“There is no difference between a Brand and a product”. In fact when there is, that’s when the trouble starts. So why are there so many “Brand” firms, advertising and consulting, that can’t understand the first thing about actually making a product, doing so well. They can make graphics and project images. Sure. Buit if you believe in the experience. If that is what counts, and creates re-use anjd re-purchase, how we feel about the result of actually using a product or service. That’s when the walk meets the talk.
Unfortunately, propaganda has always ruled the universe. Brand is the descriptive word used by Wall Street. Product is the word used by the rest of the food chain.
The skill you bring to creating propaganda around a product is highly valued in the war to influence the consumers desire. It is what gets them to buy.
It is only after the purchase, where the experience and appreciation of design can occur. This is often construed as banal when trying to add value to the importance of design. So don’t waste your breath.
Ask yourself what is the first brand that you remember desiring. Probably some sort of garment maybe. It wasn’t about the covering of the naked body, it was about feeling good about advertising to others that you have something that makes you appear smart and intelligent. Showing off the brand of shoes or brand of sweaters or whatever.
Brand becomes the agent of trust between the consumer and those that make the profits. The product is just the vehicle of that trust.
Another such example is how BMW automobiles are purchased and driven by a certain type of mentality or person. (we all know what BMW drivers are like) BMW is propagandized as a sleek high end product that will bring you status and high perferformance if you are able appreciate such engineering. (most BMW drivers cannot because they are so young) The reality is BMWs drive and perform analogous to a child entering its teenage years. Springy, bouncy, quick, nimble, fast all are descriptives that propaganda artists can mask with other such images of high status, sleek, sexy, luxurious etc in order to make the sale at retail. There is nothing smooth or mature about BMWs.
The BMW brand chose to compare its new 6 series to the smooth high performance Jaguar XK during its developement in order to appeal to a more sophisticated driver with more refined sensibilities as a driver. In trying to woo drivers away from the prestige and sophistication that Jaguar provides its customers, BMW aims at improving on these cues in order to make a better brand delivery vehicle. Through propaganda films, BMW is able to show the potential customer just how superior their new brand delivery vehicle is when comparred to a Jag. The design guys at BMW are just merely creating a thing that can communicate such values that the propaganda artist is offering to the consumer.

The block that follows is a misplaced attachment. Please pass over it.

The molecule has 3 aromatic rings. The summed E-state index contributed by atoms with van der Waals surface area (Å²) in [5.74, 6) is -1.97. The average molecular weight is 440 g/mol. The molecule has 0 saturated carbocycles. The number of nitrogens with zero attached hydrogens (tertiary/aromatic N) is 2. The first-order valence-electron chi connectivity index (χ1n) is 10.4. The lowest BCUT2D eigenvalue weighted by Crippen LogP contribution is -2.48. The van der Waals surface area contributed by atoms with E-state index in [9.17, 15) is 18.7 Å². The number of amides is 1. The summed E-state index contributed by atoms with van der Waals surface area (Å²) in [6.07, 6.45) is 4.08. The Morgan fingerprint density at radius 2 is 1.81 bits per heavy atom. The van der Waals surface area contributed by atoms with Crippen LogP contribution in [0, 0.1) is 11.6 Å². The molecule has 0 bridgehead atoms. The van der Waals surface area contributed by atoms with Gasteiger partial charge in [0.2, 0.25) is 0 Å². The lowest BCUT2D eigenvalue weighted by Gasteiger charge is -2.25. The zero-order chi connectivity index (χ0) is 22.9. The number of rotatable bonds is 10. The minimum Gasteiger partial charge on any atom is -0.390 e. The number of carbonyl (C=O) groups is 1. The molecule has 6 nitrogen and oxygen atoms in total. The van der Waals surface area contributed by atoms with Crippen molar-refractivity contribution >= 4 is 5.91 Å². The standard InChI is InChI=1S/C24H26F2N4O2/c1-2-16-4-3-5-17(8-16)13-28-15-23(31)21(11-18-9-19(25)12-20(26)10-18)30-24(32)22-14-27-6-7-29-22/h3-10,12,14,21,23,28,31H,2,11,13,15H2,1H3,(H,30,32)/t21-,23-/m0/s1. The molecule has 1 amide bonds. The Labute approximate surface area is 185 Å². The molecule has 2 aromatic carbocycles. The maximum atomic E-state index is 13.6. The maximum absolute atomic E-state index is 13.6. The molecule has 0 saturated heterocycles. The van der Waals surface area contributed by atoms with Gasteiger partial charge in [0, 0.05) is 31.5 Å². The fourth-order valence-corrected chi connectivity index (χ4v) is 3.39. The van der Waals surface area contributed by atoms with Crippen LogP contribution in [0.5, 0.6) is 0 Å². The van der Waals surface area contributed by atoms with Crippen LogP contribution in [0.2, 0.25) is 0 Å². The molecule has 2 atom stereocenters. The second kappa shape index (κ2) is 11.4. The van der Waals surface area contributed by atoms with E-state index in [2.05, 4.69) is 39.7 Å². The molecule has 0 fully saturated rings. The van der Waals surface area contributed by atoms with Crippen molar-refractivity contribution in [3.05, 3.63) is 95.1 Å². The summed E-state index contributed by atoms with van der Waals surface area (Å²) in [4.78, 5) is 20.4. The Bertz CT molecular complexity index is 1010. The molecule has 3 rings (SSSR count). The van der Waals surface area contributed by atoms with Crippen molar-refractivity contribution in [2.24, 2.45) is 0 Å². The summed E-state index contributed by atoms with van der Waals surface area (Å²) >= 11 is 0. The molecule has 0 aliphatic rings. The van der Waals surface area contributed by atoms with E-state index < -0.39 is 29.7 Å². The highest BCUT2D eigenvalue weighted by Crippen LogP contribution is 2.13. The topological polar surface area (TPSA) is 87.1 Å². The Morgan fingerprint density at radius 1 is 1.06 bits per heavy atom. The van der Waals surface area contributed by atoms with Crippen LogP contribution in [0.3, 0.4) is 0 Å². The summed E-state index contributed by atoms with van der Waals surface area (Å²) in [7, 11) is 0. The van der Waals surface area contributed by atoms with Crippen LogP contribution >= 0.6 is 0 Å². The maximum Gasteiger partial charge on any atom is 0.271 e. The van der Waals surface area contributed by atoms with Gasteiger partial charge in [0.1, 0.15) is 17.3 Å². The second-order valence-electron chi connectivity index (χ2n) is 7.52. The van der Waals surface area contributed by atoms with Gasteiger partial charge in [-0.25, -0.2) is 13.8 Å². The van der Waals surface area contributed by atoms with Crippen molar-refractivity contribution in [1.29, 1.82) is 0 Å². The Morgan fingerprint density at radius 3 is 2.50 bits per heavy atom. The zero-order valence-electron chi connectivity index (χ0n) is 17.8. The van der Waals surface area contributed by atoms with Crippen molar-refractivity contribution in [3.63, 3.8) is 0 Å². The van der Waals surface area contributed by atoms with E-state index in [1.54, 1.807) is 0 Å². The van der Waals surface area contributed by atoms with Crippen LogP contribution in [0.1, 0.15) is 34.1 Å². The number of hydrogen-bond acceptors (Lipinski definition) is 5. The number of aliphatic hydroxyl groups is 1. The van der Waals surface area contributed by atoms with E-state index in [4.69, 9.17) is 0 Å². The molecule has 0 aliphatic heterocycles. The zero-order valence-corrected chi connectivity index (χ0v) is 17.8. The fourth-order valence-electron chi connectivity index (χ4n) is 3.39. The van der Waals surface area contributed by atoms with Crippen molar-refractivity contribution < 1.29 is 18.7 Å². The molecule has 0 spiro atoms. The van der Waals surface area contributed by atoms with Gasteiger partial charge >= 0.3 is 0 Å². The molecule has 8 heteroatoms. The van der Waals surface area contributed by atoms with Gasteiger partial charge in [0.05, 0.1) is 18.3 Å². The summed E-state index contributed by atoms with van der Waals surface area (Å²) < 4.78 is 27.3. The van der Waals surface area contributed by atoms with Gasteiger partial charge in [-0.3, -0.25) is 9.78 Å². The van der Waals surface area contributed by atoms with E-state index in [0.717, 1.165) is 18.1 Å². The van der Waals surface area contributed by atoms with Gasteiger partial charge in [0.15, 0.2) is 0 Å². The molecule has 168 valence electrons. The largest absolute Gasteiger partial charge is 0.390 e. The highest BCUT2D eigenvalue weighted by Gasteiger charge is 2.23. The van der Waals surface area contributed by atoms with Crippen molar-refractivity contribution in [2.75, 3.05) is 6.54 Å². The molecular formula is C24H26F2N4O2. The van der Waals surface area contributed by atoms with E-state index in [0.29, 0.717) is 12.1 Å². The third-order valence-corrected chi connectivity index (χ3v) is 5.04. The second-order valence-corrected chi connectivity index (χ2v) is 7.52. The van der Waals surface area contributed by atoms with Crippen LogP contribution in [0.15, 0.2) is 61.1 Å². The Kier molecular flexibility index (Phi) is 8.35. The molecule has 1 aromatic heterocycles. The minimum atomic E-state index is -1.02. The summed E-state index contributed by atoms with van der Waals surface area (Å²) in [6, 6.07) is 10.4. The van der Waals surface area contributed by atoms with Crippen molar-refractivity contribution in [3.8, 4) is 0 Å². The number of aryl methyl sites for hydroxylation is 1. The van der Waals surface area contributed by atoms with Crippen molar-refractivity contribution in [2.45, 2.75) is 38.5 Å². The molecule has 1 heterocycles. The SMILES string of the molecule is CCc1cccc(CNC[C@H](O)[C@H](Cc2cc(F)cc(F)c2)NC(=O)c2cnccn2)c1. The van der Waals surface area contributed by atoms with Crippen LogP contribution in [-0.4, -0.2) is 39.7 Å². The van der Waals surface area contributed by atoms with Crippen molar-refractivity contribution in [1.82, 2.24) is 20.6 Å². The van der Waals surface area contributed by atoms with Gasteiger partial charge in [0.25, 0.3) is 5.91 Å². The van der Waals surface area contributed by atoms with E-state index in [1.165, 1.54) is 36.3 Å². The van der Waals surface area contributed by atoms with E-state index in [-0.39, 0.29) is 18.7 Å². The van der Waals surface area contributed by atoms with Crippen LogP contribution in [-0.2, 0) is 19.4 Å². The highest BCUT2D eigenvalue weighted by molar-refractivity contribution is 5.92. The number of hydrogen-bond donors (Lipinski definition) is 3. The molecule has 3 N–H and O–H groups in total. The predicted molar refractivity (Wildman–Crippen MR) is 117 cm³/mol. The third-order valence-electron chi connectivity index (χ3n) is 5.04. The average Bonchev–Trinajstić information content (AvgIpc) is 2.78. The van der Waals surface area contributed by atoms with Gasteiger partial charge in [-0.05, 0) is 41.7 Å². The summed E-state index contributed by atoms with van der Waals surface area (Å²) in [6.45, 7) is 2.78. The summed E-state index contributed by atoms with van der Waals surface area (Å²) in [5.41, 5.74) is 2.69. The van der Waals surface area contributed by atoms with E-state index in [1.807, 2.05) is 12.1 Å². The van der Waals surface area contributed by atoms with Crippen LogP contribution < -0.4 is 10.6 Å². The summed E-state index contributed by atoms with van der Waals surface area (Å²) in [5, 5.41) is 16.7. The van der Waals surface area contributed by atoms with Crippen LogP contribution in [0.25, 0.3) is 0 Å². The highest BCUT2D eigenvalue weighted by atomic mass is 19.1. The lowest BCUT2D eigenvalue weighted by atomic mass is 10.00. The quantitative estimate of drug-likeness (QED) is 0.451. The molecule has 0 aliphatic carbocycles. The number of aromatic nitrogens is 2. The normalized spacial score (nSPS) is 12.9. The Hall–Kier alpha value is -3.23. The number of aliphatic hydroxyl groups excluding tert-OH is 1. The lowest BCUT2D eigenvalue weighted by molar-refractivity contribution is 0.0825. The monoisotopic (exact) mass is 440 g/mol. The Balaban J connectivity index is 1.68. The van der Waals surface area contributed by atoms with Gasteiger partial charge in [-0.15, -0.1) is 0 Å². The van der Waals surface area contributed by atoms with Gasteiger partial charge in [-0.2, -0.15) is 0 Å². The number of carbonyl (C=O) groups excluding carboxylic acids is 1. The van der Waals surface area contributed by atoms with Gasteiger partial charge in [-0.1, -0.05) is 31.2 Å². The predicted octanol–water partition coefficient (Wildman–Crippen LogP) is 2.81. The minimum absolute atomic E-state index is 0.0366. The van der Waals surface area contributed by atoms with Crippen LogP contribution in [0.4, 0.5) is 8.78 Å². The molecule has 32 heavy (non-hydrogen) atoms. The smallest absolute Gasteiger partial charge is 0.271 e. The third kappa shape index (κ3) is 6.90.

So…better to understand the value of propaganda during the design process, is the designer who will create something that Wall Street will get behind and champion to the masses for them to consume more of…
Before we all get on the brand-bashing wagon, yes, the product needs to live up to the talk. My question for all the brand haters is why does a Sony TV command a price premium over every other brand with the exact same features? Is it better than a Philips or Samsung? No, but the perception is there about the brand. A brand is to distinguish itself from the competition that is making the same thing - just like all cows look the same. My favorite example is Volvo, known for being the “safest” car. The fact is, it isn’t. Mercedes usually does the best with crash tests. Volvo is still a very innovative with safety features and long ago decided it couldn’t compete as the luxuary or performance leader. Is there any other reason to buy one? My point is brand has a function, it is not just blather (it just seems that way most of the time).
Well the premium comes with owning areas like “sleek” and “safe” and “tech” first. Sony did not always have the cache it has currently earned and neither did Samsung. Earning trust is difficult but once you have earned it, even status quo products can suffice because customers pay for the trust.
Single products are an aspect of brand. Brand can seperate from single products because you have to apply a common vision to multiple SKUs and industries. Products have visual cues that can be shifted by brand stories (really- the Ipod could be steered quite a few ways separate from the story that Apple developed for it).
Simple color shifts by themselves (yuck) can have effects on sales if that ties in with the brand. But you have to build trust. And that starts with a baseline of good product (delivered first for best effect).
I’m going to agree with lab,
Isn’t the blather just so much noise and aren’t there ways that define the brand promise, most inportantly the experience, the truth of the matter?
How long today. with blogs and global communication, can one keep pulling the wool or the eyes of the consumer?